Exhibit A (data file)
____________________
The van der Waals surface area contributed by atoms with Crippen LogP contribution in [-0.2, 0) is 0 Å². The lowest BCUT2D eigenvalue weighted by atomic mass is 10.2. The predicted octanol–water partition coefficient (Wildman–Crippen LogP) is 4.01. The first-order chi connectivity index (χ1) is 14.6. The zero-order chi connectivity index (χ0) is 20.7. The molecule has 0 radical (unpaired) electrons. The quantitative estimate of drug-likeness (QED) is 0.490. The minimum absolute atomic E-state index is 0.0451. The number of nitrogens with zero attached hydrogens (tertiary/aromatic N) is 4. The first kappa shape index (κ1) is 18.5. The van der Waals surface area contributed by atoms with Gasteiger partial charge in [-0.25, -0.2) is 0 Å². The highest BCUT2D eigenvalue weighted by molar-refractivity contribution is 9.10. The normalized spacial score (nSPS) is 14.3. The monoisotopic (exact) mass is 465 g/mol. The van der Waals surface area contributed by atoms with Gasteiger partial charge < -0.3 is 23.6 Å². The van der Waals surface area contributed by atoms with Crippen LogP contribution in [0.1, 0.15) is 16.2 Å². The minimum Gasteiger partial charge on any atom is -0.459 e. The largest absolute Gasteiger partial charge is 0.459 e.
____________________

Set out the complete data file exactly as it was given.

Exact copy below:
The van der Waals surface area contributed by atoms with Crippen LogP contribution in [-0.2, 0) is 0 Å². The lowest BCUT2D eigenvalue weighted by atomic mass is 10.2. The predicted octanol–water partition coefficient (Wildman–Crippen LogP) is 4.01. The first-order chi connectivity index (χ1) is 14.6. The zero-order chi connectivity index (χ0) is 20.7. The molecule has 0 radical (unpaired) electrons. The quantitative estimate of drug-likeness (QED) is 0.490. The minimum absolute atomic E-state index is 0.0451. The number of nitrogens with zero attached hydrogens (tertiary/aromatic N) is 4. The first kappa shape index (κ1) is 18.5. The van der Waals surface area contributed by atoms with Gasteiger partial charge in [-0.25, -0.2) is 0 Å². The highest BCUT2D eigenvalue weighted by molar-refractivity contribution is 9.10. The normalized spacial score (nSPS) is 14.3. The monoisotopic (exact) mass is 465 g/mol. The van der Waals surface area contributed by atoms with Gasteiger partial charge < -0.3 is 23.6 Å². The van der Waals surface area contributed by atoms with Crippen LogP contribution in [0.1, 0.15) is 16.2 Å². The minimum Gasteiger partial charge on any atom is -0.459 e. The largest absolute Gasteiger partial charge is 0.459 e.